Courtesy Sarah Su
One of just six students who moved from Option B to Option A halfway through the school year, sophomore Sarah Su’s distance learning experience has been unconventional from the start.
Due to concerns over immunocompromised family members and her preference for a more flexible schedule, Sarah chose the alternative route of Option B at first. At the time, she was one of only 112 students enrolled in Option B, representing less than 5 percent of the Los Altos High School student body
Sarah’s past experience with self-paced learning convinced her that Option B would be a good fit. After completing a Chemistry Honors course over the summer using the Apex Learning platform, she felt confident in her ability to succeed in student-paced learning during the school year.
But after her experiences with the school’s primary Option B learning platform, Edgenuity, Sarah realized she wasn’t benefiting from the learning model’s flexibility in the ways she thought she would.
Though she was able to sleep in later, Sarah didn’t find she had much more freedom in her schedule, and the new curriculum wasn’t as engaging as it potentially would have been in person. While her summer chemistry class involved projects and reports, the Option B workload was less hands on with primarily video-based lectures.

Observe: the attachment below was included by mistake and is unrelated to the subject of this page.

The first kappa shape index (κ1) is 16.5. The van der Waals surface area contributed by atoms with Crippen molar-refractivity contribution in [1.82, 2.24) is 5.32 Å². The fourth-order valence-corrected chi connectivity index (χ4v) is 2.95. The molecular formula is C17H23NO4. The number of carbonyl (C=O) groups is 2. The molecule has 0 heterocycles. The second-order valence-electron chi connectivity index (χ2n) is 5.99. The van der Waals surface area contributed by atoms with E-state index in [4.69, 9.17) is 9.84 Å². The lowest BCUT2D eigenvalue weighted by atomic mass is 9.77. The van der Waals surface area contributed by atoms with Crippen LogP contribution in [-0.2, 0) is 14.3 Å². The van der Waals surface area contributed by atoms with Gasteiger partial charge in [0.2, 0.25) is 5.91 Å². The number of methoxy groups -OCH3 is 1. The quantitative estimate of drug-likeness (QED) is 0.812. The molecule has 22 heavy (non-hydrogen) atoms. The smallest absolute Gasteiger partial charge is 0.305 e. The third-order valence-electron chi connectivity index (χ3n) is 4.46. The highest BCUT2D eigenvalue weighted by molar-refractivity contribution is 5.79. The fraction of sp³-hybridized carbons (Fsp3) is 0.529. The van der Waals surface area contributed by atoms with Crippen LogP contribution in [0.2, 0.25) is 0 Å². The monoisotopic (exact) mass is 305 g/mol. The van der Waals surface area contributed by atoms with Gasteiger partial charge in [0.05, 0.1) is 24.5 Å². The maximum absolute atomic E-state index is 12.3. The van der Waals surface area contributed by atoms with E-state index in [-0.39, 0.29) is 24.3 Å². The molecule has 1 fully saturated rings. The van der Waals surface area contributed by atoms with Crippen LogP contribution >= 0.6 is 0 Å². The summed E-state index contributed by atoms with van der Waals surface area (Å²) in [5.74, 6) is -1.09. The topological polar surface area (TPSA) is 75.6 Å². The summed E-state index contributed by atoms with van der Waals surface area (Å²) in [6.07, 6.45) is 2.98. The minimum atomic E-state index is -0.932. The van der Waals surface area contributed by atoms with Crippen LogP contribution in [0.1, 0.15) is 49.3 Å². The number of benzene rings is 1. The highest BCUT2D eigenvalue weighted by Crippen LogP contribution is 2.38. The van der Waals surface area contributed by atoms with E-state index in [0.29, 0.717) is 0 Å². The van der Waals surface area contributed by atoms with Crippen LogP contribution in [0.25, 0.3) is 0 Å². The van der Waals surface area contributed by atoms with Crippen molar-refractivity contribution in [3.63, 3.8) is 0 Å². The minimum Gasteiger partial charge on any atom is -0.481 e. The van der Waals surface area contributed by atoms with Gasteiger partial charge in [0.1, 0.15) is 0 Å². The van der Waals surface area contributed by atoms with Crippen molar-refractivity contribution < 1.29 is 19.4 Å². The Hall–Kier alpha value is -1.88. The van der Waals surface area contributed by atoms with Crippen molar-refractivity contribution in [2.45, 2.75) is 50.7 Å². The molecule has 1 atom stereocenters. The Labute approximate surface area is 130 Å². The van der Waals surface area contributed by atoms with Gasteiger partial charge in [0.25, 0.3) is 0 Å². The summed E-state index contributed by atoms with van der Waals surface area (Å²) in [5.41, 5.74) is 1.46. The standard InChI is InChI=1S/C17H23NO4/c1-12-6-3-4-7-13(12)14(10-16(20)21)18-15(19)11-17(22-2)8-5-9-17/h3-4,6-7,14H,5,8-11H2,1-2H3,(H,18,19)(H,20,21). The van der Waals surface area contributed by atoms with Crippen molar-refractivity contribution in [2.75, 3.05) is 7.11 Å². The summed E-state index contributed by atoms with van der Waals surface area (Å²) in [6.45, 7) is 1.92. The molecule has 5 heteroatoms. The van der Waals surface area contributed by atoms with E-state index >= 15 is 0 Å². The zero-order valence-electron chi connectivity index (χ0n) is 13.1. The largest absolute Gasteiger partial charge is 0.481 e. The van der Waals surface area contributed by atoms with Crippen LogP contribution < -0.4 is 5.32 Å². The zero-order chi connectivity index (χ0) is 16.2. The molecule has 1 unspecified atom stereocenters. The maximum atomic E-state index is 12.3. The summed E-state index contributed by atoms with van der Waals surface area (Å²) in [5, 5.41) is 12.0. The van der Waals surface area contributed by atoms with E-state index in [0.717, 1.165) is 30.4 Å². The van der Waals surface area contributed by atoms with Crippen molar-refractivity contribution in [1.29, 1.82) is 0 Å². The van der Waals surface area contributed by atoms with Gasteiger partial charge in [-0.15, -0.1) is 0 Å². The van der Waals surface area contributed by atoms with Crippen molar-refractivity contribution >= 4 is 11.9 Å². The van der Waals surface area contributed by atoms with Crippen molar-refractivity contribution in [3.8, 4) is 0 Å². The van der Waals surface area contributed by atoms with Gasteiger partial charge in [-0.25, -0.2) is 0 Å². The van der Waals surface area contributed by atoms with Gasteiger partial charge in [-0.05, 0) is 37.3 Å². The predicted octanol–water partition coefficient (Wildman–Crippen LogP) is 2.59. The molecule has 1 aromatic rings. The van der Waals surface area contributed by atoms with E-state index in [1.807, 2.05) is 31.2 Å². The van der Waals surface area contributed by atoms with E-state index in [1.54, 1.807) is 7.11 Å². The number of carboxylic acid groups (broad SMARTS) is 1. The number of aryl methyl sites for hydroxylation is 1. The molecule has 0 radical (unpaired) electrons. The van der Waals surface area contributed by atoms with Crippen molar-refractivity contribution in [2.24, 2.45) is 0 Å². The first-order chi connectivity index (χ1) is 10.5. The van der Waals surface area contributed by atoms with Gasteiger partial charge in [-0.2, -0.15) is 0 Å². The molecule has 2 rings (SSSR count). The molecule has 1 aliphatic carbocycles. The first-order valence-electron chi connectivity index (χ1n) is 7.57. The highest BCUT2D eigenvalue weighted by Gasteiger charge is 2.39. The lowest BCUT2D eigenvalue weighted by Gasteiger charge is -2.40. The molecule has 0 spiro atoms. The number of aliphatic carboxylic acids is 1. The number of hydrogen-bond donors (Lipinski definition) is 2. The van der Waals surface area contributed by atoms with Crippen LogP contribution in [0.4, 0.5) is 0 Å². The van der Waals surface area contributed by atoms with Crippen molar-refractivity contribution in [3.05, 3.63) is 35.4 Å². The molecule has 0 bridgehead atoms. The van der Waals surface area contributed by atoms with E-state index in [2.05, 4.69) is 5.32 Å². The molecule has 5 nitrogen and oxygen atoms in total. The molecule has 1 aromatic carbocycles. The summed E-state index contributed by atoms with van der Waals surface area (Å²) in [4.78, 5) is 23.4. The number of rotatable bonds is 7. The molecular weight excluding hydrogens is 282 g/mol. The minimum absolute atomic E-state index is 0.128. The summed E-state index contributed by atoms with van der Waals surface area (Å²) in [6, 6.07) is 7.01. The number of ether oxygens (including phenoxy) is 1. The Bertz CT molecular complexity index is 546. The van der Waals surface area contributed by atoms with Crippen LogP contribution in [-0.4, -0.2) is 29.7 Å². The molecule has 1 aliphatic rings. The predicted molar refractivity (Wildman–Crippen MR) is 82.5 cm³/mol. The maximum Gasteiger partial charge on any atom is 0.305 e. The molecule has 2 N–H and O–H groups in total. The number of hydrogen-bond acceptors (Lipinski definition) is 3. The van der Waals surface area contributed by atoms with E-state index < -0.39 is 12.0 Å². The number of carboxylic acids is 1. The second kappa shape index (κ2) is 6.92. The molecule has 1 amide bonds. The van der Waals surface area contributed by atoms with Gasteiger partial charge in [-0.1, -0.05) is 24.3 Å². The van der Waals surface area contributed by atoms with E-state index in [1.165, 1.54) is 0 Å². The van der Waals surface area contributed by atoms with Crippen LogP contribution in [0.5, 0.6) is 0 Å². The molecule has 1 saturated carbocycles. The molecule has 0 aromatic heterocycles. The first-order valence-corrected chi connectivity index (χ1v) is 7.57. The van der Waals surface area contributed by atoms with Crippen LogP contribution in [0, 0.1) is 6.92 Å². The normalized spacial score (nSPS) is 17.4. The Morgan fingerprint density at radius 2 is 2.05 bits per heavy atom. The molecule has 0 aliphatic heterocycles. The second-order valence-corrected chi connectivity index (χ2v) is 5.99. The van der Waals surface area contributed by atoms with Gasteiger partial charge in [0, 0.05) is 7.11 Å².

“I felt that in Option B, there wasn’t much of a connection between topics I learned, while Option A tends to integrate the information more,” Sarah said.
Though she originally planned to stay in Option B for the whole year, Sarah decided to switch in December, citing a promising outlook on the efficiency of coronavirus vaccination as well as her need for more peer interaction and interactive learning.
Fortunately, Sarah’s new schedule and workload haven’t diminished her successes in extracurricular activities. A decorated parliamentary debater, Sarah has been attending practices and tournaments throughout the year. She credits her ability to distinguish times for schoolwork and extracurricular work in her schedule as the cause for her continued debate accomplishments under the stricter schedule of Option A. In fact, a month after the beginning of the second semester, she and her partner came first in a varsity debate tournament, bringing their rank into the national top 20.
As an unexpected bonus, Sarah noticed that the course load of Option A wasn’t significantly more intense than that of Option B. In fact, she appreciates the more involved group work and long-term projects as a positive change in her education.
“I’m more connected to my friends after switching options, and I’m getting a better understanding of the topics I’m learning with the chance to implement them practically,” she said.